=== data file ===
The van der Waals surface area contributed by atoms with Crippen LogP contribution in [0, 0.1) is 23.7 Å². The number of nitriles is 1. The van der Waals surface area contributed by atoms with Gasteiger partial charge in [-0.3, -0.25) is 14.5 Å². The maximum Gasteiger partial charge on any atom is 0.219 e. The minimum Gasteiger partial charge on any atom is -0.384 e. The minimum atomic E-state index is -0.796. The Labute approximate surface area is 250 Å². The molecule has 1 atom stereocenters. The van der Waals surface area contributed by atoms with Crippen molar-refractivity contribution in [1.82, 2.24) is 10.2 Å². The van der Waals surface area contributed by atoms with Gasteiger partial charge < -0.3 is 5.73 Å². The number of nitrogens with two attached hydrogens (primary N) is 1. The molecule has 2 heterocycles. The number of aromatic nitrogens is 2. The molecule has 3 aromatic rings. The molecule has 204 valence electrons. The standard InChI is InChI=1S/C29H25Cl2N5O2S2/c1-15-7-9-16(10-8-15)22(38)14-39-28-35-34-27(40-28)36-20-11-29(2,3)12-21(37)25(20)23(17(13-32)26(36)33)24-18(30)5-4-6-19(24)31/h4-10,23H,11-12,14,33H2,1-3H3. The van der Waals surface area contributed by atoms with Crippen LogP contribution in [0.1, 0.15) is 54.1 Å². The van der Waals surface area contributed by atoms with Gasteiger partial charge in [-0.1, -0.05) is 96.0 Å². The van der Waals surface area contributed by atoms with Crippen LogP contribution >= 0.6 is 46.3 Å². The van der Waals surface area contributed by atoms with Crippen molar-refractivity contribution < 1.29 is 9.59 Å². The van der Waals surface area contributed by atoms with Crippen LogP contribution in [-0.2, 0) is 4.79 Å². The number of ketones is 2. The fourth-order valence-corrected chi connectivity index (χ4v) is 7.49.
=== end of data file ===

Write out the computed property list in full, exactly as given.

The van der Waals surface area contributed by atoms with Crippen LogP contribution in [0, 0.1) is 23.7 Å². The number of nitriles is 1. The van der Waals surface area contributed by atoms with Gasteiger partial charge in [-0.3, -0.25) is 14.5 Å². The maximum Gasteiger partial charge on any atom is 0.219 e. The minimum Gasteiger partial charge on any atom is -0.384 e. The minimum atomic E-state index is -0.796. The Labute approximate surface area is 250 Å². The molecule has 1 atom stereocenters. The van der Waals surface area contributed by atoms with Crippen molar-refractivity contribution in [1.82, 2.24) is 10.2 Å². The van der Waals surface area contributed by atoms with Gasteiger partial charge < -0.3 is 5.73 Å². The number of nitrogens with two attached hydrogens (primary N) is 1. The molecule has 2 heterocycles. The number of aromatic nitrogens is 2. The molecule has 3 aromatic rings. The molecule has 204 valence electrons. The standard InChI is InChI=1S/C29H25Cl2N5O2S2/c1-15-7-9-16(10-8-15)22(38)14-39-28-35-34-27(40-28)36-20-11-29(2,3)12-21(37)25(20)23(17(13-32)26(36)33)24-18(30)5-4-6-19(24)31/h4-10,23H,11-12,14,33H2,1-3H3. The van der Waals surface area contributed by atoms with Crippen LogP contribution in [0.1, 0.15) is 54.1 Å². The van der Waals surface area contributed by atoms with Gasteiger partial charge in [-0.1, -0.05) is 96.0 Å². The van der Waals surface area contributed by atoms with Crippen LogP contribution >= 0.6 is 46.3 Å². The van der Waals surface area contributed by atoms with Crippen molar-refractivity contribution < 1.29 is 9.59 Å². The van der Waals surface area contributed by atoms with Crippen LogP contribution in [-0.2, 0) is 4.79 Å². The number of ketones is 2. The fourth-order valence-corrected chi connectivity index (χ4v) is 7.49.